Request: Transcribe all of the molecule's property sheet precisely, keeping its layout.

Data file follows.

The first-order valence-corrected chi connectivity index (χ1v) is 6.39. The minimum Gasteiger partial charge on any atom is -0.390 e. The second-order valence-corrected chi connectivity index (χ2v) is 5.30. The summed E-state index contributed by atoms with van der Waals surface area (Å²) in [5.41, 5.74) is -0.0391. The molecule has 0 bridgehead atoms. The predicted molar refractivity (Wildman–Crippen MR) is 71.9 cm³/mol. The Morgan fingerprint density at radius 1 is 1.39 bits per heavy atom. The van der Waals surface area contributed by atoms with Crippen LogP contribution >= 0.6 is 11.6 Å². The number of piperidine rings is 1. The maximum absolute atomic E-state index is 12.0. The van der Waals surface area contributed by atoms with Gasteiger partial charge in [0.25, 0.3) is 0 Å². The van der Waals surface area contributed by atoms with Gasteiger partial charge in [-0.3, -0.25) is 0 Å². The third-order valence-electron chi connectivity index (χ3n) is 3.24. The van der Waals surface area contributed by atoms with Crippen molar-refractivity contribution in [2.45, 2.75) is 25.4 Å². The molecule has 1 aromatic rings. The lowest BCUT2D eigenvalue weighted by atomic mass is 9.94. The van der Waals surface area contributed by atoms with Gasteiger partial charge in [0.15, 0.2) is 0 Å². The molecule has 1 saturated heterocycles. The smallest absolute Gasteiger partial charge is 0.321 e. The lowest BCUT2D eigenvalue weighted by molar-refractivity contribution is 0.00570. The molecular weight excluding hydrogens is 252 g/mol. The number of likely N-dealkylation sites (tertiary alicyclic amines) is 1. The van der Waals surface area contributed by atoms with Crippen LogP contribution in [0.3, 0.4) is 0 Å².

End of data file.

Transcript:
The first-order valence-corrected chi connectivity index (χ1v) is 6.39. The minimum Gasteiger partial charge on any atom is -0.390 e. The second-order valence-corrected chi connectivity index (χ2v) is 5.30. The summed E-state index contributed by atoms with van der Waals surface area (Å²) in [5.41, 5.74) is -0.0391. The molecule has 0 bridgehead atoms. The predicted molar refractivity (Wildman–Crippen MR) is 71.9 cm³/mol. The Morgan fingerprint density at radius 1 is 1.39 bits per heavy atom. The van der Waals surface area contributed by atoms with Crippen LogP contribution >= 0.6 is 11.6 Å². The number of piperidine rings is 1. The maximum absolute atomic E-state index is 12.0. The van der Waals surface area contributed by atoms with Gasteiger partial charge in [0.25, 0.3) is 0 Å². The van der Waals surface area contributed by atoms with Gasteiger partial charge in [-0.3, -0.25) is 0 Å². The third-order valence-electron chi connectivity index (χ3n) is 3.24. The van der Waals surface area contributed by atoms with Crippen molar-refractivity contribution in [2.45, 2.75) is 25.4 Å². The molecule has 1 aromatic rings. The lowest BCUT2D eigenvalue weighted by atomic mass is 9.94. The van der Waals surface area contributed by atoms with Gasteiger partial charge in [0.15, 0.2) is 0 Å². The molecule has 1 saturated heterocycles. The smallest absolute Gasteiger partial charge is 0.321 e. The lowest BCUT2D eigenvalue weighted by molar-refractivity contribution is 0.00570. The molecular weight excluding hydrogens is 252 g/mol. The number of likely N-dealkylation sites (tertiary alicyclic amines) is 1. The van der Waals surface area contributed by atoms with Crippen LogP contribution in [0.3, 0.4) is 0 Å².